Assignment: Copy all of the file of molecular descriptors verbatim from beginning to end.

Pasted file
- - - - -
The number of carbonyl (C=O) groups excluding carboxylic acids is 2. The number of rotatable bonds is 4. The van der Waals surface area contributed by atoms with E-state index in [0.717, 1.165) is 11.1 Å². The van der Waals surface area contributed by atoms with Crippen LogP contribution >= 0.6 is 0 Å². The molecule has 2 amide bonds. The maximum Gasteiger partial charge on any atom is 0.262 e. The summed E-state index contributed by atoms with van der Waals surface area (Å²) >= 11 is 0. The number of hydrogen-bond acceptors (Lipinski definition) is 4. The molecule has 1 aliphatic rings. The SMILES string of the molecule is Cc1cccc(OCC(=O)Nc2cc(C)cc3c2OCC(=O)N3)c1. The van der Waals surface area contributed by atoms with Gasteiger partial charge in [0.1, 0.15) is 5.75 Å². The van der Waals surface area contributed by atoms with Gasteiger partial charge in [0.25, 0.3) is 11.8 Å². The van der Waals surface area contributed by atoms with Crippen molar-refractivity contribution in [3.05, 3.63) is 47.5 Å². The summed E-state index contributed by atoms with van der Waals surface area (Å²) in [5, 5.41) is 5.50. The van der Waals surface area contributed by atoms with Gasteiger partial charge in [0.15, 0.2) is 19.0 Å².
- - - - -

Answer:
The number of carbonyl (C=O) groups excluding carboxylic acids is 2. The number of rotatable bonds is 4. The van der Waals surface area contributed by atoms with E-state index in [0.717, 1.165) is 11.1 Å². The van der Waals surface area contributed by atoms with Crippen LogP contribution >= 0.6 is 0 Å². The molecule has 2 amide bonds. The maximum Gasteiger partial charge on any atom is 0.262 e. The summed E-state index contributed by atoms with van der Waals surface area (Å²) >= 11 is 0. The number of hydrogen-bond acceptors (Lipinski definition) is 4. The molecule has 1 aliphatic rings. The SMILES string of the molecule is Cc1cccc(OCC(=O)Nc2cc(C)cc3c2OCC(=O)N3)c1. The van der Waals surface area contributed by atoms with Gasteiger partial charge in [0.1, 0.15) is 5.75 Å². The van der Waals surface area contributed by atoms with Gasteiger partial charge in [0.25, 0.3) is 11.8 Å². The van der Waals surface area contributed by atoms with Crippen molar-refractivity contribution in [3.05, 3.63) is 47.5 Å². The summed E-state index contributed by atoms with van der Waals surface area (Å²) in [5, 5.41) is 5.50. The van der Waals surface area contributed by atoms with Gasteiger partial charge in [0.15, 0.2) is 19.0 Å².